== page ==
The federal government’s doubling of gas-tax payments to municipalities has helped shrink Toronto’s pandemic budget gap — which started in February at a whopping $649 million — to an estimated $133 million.
The good news for Canada’s biggest city, which by provincial law is not allowed to run a deficit, came Thursday, one day after release of an Ontario budget that also helped narrow the gap between Toronto’s planned spending and withered revenues.
Deputy Prime Minister Chrystia Freeland told an online news conference that annual gas-tax fund payments to municipalities and First Nations communities will double in 2021 to a total of $4.4 billion.
The $2.2-billion boost is a lifeline to local governments desperately trying to fill budget holes caused by COVID-19. Impacts for Toronto have included a dramatic drop in TTC ridership revenue and big spending on measures to protect virus-vulnerable residents of homeless shelters and city-run seniors homes.
Toronto council in February passed an almost $14-billion operating budget with a $649 million hole in it, making an urgent plea to the provincial and federal governments, which have more revenue raising options, to come to the rescue.
Help from Premier Doug Ford’s government for operating budget, transit and shelter costs, including in Wednesday’s budget, shrank the shortfall to $299 million.
If the federal gas-tax-fund boost doubles Toronto’s annual payout, the city should get at least an extra $166 million, shrinking the budget hole to about $133 million.
Freeland, the finance minister and Liberal MP for University-Rosedale, signalled there could be more to come for local governments.
“Cities and towns are on the front lines of the fight against COVID-19 and we will ensure that they can maintain and build the local infrastructure that Canadians depend on,” she said.
“Today is a down payment on investments that we will more fully outline in the federal budget this month.”
Catherine McKenna, federal infrastructure and communities minister, said the change means “more funding for cities like the city of Toronto, which last year received over $166 million, the city of Charlottetown which received $3.3 million, and the city of Yellowknife, which received $5.5 million from the fund.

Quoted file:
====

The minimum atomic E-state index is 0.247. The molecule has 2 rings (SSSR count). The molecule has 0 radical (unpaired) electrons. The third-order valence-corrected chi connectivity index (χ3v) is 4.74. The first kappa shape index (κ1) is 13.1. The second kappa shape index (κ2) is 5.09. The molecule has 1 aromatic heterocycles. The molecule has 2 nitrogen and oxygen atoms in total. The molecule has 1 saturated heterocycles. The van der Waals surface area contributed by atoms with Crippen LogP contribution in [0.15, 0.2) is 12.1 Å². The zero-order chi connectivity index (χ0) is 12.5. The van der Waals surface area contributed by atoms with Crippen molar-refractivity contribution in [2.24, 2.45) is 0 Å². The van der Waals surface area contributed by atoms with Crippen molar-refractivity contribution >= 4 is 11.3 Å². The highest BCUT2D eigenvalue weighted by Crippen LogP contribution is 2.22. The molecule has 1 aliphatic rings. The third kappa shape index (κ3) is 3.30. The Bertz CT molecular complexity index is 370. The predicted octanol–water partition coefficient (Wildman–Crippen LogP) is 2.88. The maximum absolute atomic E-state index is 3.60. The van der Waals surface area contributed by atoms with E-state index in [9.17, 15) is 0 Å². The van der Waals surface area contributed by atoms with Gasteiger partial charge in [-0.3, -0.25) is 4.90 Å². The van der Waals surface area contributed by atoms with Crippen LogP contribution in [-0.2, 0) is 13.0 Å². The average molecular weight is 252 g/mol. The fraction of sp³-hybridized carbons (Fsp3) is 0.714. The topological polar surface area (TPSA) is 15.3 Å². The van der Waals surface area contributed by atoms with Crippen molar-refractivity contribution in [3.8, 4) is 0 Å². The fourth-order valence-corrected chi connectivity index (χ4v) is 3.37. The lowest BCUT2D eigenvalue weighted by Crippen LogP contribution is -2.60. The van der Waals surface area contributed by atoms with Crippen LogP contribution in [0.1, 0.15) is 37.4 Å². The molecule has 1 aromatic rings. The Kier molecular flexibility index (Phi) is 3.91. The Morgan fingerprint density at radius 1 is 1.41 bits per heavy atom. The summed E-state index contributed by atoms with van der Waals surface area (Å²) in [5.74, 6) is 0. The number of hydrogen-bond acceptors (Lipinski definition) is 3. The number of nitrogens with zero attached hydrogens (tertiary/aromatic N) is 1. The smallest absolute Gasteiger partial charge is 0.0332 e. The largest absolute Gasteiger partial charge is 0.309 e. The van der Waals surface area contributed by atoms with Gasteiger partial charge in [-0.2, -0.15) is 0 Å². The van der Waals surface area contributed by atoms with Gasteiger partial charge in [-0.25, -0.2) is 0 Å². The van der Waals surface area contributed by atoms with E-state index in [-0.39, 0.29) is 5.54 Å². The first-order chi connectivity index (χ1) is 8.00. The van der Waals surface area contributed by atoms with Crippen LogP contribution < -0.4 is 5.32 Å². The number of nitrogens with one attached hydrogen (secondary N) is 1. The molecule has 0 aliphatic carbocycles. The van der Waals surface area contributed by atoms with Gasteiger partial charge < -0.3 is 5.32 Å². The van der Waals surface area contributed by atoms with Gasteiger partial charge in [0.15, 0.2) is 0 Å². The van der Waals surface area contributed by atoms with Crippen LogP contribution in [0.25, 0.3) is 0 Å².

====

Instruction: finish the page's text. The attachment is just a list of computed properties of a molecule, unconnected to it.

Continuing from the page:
“Doubling these amounts means more money for projects like broadband, better public transit, rec centres, and of course this is about getting Canadians to work and restarting our economy.”
Toronto Mayor John Tory called the change a “welcome and important investment in the city of Toronto and our economic recovery, and similarly for cities across Canada.”
The funding boost recognizes that cities “will drive Canada’s economic recovery in the wake of COVID-19,” said Tory, calling the pandemic response partnership of the city, federal and Ontario’s Progressive Conservative governments “excellent.”
The $2.2-billion gas-tax top-up is one piece of a new $7.2-billion aid package to provinces and other governments, more than half of it going to health-care costs, including COVID-19 vaccine rollout.
Toronto and other local governments have been pressing the Prime Minister Justin Trudeau government for a boost in their share of gas taxes. Federal NDP Leader Jagmeet Singh called on the Liberals to double cities’ share last month.
The federal government is renaming the gas-tax fund the Canada Community Buildng Fund. Trudeau came to power promising municipalities — struggling with growth and costs outstripping propert tax revenues — true partners. That meant replacing sporadic one-off funding announcements with stable ongoing revenues.
The Federation of Canadian Muncipalities said that doubling gas tax revenues — which don’t flow through the provinces, and can be aimed at local priorities — “will drive Canada’s economic recovery in the wake of COVID-19.”